Three years after construction and hundreds of series replays later, the HGTV Dream House that sits atop Stringer's Ridge is once again up for sale.
The 7,800-square-foot residence - built by general contractor B.R. Smith for his daughter, Kelli Smith, and her then-fiancé James Ladd - was initially meant for the newly engaged couple, but after 18 months of construction and taping, the pair broke off the engagement. The house went on the market in 2007 shortly after the TV show wrapped, but when it didn't sell, Kelli Smith decided to move into it on a trial basis, her father said.
"It's too large of a home for one person, so that's the reason for selling it," B.R. Smith said of the five-story house.
About two weeks ago, the five bedroom, 41/2 bathroom house went back on the market, with an asking price of $1.2 million - down from $1.35 million when it was for sale in May 2007.
B.R. Smith said with the resurgence of banks' willingness to back jumbo loans - mortgage loans greater than $417,000 - the down housing market and recession won't have much of an impact on selling the house.
From the business side of it, he said it would be hard to sell a large home without a jumbo loan. "I think we have it priced really well," he said.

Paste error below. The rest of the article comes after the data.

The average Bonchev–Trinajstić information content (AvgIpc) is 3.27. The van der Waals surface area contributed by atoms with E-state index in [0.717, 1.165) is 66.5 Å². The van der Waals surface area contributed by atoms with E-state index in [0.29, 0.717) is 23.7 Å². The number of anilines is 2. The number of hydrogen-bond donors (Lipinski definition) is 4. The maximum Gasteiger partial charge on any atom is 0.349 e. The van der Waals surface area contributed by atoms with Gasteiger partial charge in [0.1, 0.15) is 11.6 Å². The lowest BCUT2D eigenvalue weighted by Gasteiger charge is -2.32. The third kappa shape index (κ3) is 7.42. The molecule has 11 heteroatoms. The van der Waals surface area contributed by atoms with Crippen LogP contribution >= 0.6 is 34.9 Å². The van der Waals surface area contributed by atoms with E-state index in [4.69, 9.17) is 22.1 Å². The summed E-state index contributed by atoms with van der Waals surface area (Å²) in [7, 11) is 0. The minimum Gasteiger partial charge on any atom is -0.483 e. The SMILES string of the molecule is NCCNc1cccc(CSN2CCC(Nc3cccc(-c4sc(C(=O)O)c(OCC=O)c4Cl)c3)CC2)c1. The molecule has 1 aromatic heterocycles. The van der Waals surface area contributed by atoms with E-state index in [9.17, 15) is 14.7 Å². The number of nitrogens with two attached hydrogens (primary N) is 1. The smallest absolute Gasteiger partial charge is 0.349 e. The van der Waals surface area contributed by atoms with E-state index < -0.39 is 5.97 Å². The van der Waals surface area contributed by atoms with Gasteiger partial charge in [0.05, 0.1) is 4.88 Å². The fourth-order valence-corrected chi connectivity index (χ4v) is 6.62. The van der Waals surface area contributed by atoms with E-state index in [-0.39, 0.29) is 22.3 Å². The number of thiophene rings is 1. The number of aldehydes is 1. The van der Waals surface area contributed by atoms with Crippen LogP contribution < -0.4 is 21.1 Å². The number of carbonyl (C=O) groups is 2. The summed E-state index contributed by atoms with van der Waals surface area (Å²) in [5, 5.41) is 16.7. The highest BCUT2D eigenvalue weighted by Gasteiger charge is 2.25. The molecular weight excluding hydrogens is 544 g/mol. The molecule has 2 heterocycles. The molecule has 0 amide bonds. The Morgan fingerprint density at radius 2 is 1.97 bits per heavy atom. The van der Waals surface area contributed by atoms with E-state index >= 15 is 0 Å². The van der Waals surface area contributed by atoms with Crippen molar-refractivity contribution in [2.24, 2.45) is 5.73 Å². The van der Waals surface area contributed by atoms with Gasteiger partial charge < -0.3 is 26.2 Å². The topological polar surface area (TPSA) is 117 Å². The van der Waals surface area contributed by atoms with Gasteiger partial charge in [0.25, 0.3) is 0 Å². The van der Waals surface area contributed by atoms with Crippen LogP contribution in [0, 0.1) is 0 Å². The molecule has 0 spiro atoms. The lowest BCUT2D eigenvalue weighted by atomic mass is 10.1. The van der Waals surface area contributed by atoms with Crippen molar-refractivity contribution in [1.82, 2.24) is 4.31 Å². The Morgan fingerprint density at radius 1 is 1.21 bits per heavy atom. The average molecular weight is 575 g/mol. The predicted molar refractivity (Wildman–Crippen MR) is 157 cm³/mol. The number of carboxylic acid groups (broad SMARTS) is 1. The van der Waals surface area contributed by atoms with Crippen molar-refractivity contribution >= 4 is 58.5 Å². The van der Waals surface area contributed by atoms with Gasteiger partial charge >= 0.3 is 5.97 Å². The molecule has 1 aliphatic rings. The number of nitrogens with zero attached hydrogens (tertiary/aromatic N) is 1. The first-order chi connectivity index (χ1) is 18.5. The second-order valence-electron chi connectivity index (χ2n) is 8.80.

Gail Hunter, a Realtor for Re/Max Properties, said she has already received several inquiries on the home and has shown it to a couple of prospective buyers.
"The people who have the money to buy this kind of home, still have the money to buy this kind of home," she said. "With all the new people coming from Volkswagen, Alstom and all these new companies, we're getting people from outside of our local people that are coming in as well, and this isn't necessarily a huge number for them."
Though the average home price in Chattanooga is about $130,000, Chattanooga Association of Realtors President Randy Durham said there is still demand for seven-figure dwellings in the area. When priced competitively, he said, they usually sell within a year.
"That's one thing you've got to keep in mind - it's going to take some time," Durham said.
The decision to put the home up for sale was a tough one, B.R. Smith said. In the three years since it was built, the family has held several events at the home and still has fond memories of the time and effort put into building the house and taping the show.
"We all enjoyed it," he said. "We had a good time. It looked like we weren't having a good time, but we were having a great time on the TV show. ... It was a hard decision, because there's a lot of history here."